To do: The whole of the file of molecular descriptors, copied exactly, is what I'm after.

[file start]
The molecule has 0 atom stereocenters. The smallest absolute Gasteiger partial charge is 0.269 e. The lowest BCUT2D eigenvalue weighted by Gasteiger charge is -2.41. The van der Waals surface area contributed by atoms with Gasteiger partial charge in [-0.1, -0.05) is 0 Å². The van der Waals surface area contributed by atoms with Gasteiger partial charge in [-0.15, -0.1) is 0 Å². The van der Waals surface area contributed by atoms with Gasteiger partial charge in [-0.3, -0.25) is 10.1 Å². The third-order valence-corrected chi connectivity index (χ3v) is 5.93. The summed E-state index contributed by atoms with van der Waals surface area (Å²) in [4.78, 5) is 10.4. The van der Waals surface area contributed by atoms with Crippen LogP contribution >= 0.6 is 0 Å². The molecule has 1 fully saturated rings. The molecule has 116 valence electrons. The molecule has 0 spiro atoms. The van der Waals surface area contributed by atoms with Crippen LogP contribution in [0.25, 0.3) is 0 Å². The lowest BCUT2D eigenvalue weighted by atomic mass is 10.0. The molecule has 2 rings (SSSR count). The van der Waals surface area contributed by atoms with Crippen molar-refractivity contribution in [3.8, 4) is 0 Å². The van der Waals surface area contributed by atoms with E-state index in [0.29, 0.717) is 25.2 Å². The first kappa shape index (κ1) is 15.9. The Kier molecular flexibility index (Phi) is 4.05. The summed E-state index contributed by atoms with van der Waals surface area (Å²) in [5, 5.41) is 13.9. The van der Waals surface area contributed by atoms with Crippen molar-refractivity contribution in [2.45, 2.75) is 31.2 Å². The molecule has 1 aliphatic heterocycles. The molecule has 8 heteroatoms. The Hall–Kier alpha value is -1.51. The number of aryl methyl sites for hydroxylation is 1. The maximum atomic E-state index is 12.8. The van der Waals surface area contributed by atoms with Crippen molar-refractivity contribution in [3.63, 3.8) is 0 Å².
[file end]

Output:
The molecule has 0 atom stereocenters. The smallest absolute Gasteiger partial charge is 0.269 e. The lowest BCUT2D eigenvalue weighted by Gasteiger charge is -2.41. The van der Waals surface area contributed by atoms with Gasteiger partial charge in [-0.1, -0.05) is 0 Å². The van der Waals surface area contributed by atoms with Gasteiger partial charge in [-0.15, -0.1) is 0 Å². The van der Waals surface area contributed by atoms with Gasteiger partial charge in [-0.3, -0.25) is 10.1 Å². The third-order valence-corrected chi connectivity index (χ3v) is 5.93. The summed E-state index contributed by atoms with van der Waals surface area (Å²) in [4.78, 5) is 10.4. The van der Waals surface area contributed by atoms with Crippen LogP contribution >= 0.6 is 0 Å². The molecule has 1 fully saturated rings. The molecule has 116 valence electrons. The molecule has 0 spiro atoms. The van der Waals surface area contributed by atoms with Crippen LogP contribution in [0.25, 0.3) is 0 Å². The lowest BCUT2D eigenvalue weighted by atomic mass is 10.0. The molecule has 2 rings (SSSR count). The van der Waals surface area contributed by atoms with Crippen molar-refractivity contribution in [3.8, 4) is 0 Å². The van der Waals surface area contributed by atoms with E-state index in [0.29, 0.717) is 25.2 Å². The first kappa shape index (κ1) is 15.9. The Kier molecular flexibility index (Phi) is 4.05. The summed E-state index contributed by atoms with van der Waals surface area (Å²) in [5, 5.41) is 13.9. The van der Waals surface area contributed by atoms with Crippen molar-refractivity contribution in [2.45, 2.75) is 31.2 Å². The molecule has 1 aliphatic heterocycles. The molecule has 8 heteroatoms. The Hall–Kier alpha value is -1.51. The number of aryl methyl sites for hydroxylation is 1. The maximum atomic E-state index is 12.8. The van der Waals surface area contributed by atoms with Crippen molar-refractivity contribution in [3.63, 3.8) is 0 Å².